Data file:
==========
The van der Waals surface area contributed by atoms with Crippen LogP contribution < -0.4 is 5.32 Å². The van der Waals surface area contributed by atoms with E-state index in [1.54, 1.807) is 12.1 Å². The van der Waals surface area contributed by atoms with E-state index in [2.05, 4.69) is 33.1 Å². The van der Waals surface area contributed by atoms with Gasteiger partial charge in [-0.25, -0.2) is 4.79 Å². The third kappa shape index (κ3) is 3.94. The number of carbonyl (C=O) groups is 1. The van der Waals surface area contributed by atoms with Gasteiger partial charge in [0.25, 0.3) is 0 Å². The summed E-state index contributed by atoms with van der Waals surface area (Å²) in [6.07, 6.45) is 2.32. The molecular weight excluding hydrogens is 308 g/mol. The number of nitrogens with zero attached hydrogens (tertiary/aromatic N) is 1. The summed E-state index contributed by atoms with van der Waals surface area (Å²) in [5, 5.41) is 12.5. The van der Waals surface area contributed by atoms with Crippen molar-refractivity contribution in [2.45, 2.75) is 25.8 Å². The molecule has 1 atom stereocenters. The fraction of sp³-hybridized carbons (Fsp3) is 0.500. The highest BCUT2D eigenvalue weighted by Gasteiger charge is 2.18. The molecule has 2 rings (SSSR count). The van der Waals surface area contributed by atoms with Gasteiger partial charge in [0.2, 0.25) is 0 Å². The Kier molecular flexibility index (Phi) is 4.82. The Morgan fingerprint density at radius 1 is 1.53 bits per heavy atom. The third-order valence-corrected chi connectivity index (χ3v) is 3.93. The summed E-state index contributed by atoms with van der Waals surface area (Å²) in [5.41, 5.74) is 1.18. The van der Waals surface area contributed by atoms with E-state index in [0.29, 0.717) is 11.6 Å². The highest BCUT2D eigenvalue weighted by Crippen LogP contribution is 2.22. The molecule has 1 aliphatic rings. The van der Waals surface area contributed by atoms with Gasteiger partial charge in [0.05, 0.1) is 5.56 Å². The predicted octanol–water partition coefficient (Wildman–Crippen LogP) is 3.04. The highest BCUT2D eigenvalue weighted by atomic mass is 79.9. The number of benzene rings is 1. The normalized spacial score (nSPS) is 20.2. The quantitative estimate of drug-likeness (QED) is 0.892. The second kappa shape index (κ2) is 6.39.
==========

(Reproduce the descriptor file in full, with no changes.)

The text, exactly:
The van der Waals surface area contributed by atoms with Crippen LogP contribution < -0.4 is 5.32 Å². The van der Waals surface area contributed by atoms with E-state index in [1.54, 1.807) is 12.1 Å². The van der Waals surface area contributed by atoms with E-state index in [2.05, 4.69) is 33.1 Å². The van der Waals surface area contributed by atoms with Gasteiger partial charge in [-0.25, -0.2) is 4.79 Å². The third kappa shape index (κ3) is 3.94. The number of carbonyl (C=O) groups is 1. The van der Waals surface area contributed by atoms with Gasteiger partial charge in [0.25, 0.3) is 0 Å². The summed E-state index contributed by atoms with van der Waals surface area (Å²) in [6.07, 6.45) is 2.32. The molecular weight excluding hydrogens is 308 g/mol. The number of nitrogens with zero attached hydrogens (tertiary/aromatic N) is 1. The summed E-state index contributed by atoms with van der Waals surface area (Å²) in [5, 5.41) is 12.5. The van der Waals surface area contributed by atoms with Crippen molar-refractivity contribution in [2.45, 2.75) is 25.8 Å². The molecule has 1 atom stereocenters. The fraction of sp³-hybridized carbons (Fsp3) is 0.500. The highest BCUT2D eigenvalue weighted by Gasteiger charge is 2.18. The molecule has 2 rings (SSSR count). The van der Waals surface area contributed by atoms with Gasteiger partial charge in [0.2, 0.25) is 0 Å². The Kier molecular flexibility index (Phi) is 4.82. The Morgan fingerprint density at radius 1 is 1.53 bits per heavy atom. The third-order valence-corrected chi connectivity index (χ3v) is 3.93. The summed E-state index contributed by atoms with van der Waals surface area (Å²) in [5.41, 5.74) is 1.18. The van der Waals surface area contributed by atoms with E-state index in [0.29, 0.717) is 11.6 Å². The highest BCUT2D eigenvalue weighted by Crippen LogP contribution is 2.22. The molecule has 1 aliphatic rings. The van der Waals surface area contributed by atoms with Gasteiger partial charge in [0.05, 0.1) is 5.56 Å². The predicted octanol–water partition coefficient (Wildman–Crippen LogP) is 3.04. The highest BCUT2D eigenvalue weighted by atomic mass is 79.9. The number of benzene rings is 1. The normalized spacial score (nSPS) is 20.2. The quantitative estimate of drug-likeness (QED) is 0.892. The second kappa shape index (κ2) is 6.39.